Act II begins with the persona Neil Diamond, who is now famous. Director Mayer has Swenson’s Diamond rise on a platform surrounded by lights and glory with a “Hollywood Squares” type layered set with the band in various “squares.” Clearly, Neil is becoming the award winning legend, singing “Brother Love.” Subsequently, through the older Neil’s retelling, we note that Swenson’s Diamond, with dazzling, sparkling sequins runs from concert to concert, fulfilling the destiny that he dreamed of in Flatbush, Brooklyn, the place that controls his psyche, the place he still runs from. This is especially so even though his concerts sell out with greater fandom than the Rock & Roll King Elvis. In the next decades with Marcia in twenty-five years of marriage, he has it all, friends with the Redfords, a Malibu home and money raining down. Where his first marriage to Jayne dissipated with “love on the rocks,” his marriage to Marcia quietly implodes during phone calls, separate lives and acknowledged disinterest. This is manifest with Hurder’s Marcia and Swenson’s Neil with “You Don’t Send Me Flowers,” in a lovely rendition.
At their divorce, Diamond gives Marcia everything and continues to work. Jacoby’s Neil tells us a few years pass and he meets third time lucky Katie and establishes a family. But the diagnosis has brought him to a place of reckoning at the therapist’s office. And we are back in the present when Powell’s therapist asks the question about Neil’s feelings of being alone, an emotion which permeates many of his songs. During this segment Mark Jacoby’s quiet resolve and recalcitrance breaks open in expansive revelation.
For the first time we hear him sing filled with the depth of years of repression to claim his self-affirmation in “I Am I Said.” Jacoby hits it out of the ball park and brings the entire journey into completion as Swenson’s Neil joins him and the two identities are conjoined. It is an astounding, brilliant piece of writing coupling the elements and characters bringing them into sharp focus. The power of the moment hinges on Jacoby’s portrayal of Neil which is heartfelt, touching and human. The conclusion memorably coalesces the dream coming to its full humanity in Neil Diamond. Merging his identity as a performer and as a cultural prophet he gains a new understanding of his emotions from the past viewing them with the comfort in the present reality of who he is and what he has accomplished.
Directed by Michael Mayer with Steven Hoggett’s choreography and Sonny Paladino’s music supervision and arrangements and the near-perfect performances, this astounding and prodigious effort is bar none. Above all it is a tribute to Neil Diamond the performer and Neil Diamond, the man, like all of us, broken by his own inner fears and isolation which is an integral part of his creative spirit and artistic genius. The breadth of the songs included in the show which reveal that Diamond mastered pop, rock, country and blues indicates why in addition to his awards is also an honoree at the Kennedy Center Honors and a recipient of the Grammy Lifetime Achievement Award (2018).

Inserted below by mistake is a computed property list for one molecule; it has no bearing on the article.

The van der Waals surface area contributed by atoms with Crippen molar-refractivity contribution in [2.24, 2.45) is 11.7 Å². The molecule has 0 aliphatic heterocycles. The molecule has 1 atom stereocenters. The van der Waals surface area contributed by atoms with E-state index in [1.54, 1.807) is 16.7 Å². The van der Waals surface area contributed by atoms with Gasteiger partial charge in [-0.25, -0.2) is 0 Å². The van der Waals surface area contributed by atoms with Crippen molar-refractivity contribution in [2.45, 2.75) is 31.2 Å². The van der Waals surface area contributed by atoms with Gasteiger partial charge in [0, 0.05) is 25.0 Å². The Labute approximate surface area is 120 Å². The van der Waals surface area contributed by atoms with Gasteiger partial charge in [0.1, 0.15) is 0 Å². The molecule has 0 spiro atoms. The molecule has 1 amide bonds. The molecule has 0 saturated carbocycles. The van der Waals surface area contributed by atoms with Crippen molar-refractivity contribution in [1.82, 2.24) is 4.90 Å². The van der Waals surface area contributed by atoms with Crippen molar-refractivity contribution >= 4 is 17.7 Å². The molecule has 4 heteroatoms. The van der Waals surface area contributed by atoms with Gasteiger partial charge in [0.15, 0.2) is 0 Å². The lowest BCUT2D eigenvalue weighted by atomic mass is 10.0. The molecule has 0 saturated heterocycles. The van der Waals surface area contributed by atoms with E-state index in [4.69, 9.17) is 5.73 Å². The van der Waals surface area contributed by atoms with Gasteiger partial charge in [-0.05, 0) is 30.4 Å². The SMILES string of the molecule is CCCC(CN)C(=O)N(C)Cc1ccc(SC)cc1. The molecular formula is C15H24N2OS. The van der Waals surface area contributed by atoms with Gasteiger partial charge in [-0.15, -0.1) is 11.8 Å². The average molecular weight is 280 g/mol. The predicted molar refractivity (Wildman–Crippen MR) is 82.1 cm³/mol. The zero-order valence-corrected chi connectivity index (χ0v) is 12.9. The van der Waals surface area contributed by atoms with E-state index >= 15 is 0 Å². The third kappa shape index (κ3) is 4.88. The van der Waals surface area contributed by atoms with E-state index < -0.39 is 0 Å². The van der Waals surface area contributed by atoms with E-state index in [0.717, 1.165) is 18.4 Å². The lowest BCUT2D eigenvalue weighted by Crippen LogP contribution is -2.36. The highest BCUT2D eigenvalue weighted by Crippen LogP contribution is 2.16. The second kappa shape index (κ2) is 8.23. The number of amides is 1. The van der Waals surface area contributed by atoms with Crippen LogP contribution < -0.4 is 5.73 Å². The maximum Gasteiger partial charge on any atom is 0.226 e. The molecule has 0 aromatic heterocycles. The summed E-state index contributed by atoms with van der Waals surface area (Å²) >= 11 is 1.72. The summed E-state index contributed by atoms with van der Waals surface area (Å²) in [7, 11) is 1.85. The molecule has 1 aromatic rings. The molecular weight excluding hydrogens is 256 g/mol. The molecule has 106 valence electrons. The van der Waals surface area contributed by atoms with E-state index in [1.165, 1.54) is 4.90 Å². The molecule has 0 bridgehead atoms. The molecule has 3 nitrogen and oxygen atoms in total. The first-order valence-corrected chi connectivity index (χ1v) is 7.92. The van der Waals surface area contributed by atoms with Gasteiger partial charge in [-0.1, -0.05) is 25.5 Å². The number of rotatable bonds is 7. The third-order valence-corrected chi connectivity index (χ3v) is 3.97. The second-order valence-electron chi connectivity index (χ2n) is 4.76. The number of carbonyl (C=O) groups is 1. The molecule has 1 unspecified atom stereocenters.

Importantly, The Neil Diamond Musical, A Beautiful Noise probes themes that reveal how driving ambition and talent shadow an artist’s personal life. In chasing the dream it is sometimes difficult to fully enjoy one’s success. In his resolution at the conclusion, Jacoby’s Neil understands the importance of this and expresses gratefulness at all the directions, all the roads his life has gone down.
There are a few critical junctures that don’t quite work and sometimes the staging and sound were problematic for those not seated direct center. But these details are overshadowed by the ingenuity of the book, the resonance and gorgeousness of Diamond’s music, the energetic, believable performances and the organic, modern and retro dances. Jacoby’s Neil who is listening and participating as he watches Neil’s own reflections manifest before him, never flags in his portrayal in a difficult, complex role. Neither does Swenson who’s evocation of Diamond is an intimation of his attitude and spirit and not an imitation. Hurder, Powell, Fisher and Sudia are excellent and Sudia is flexible doing double time as younger Neil’s mom. Robbins and McCormick fulfill their portrayals with humor and kudos to them for taking on additional roles.
David Rockwell’s scenic design, Emilio Sosa’s costume design, Kevin Adams’ fine lighting design and Jessica Paz’s sound design work to deliver an amazing production. Noted are Luc Verschueren’s hair, wig & makeup design and Annmarie Milazzo’s vocal design. Bob Gaudio, Sonny Paladino & Brian Usifer delivered the superb orchestrations and Brian Usifer is responsible for incidental music and dance music arrangements.
If Neil Diamond’s music doesn’t rock for you, see it for the performances and spectacle. If you adore Neil Diamond, what are you waiting for? Go to their website for tickets and times https://abeautifulnoisethemusical.com/
Posted on January 19, 2023, in Broadway, NYC Theater Reviews and tagged Bri Sudia, Mark Jacoby, Michael Mayer, Michael McCormick, Robyn Hurder, Sonny Paladino, Steven Hoggett, The Neil Diamond Musical A Beautiful Noise, Tom Alan Robbins, Will Swenson. Bookmark the permalink. 1 Comment.
DID NOT KNOW THAT HE WAS THAT COMPLEX????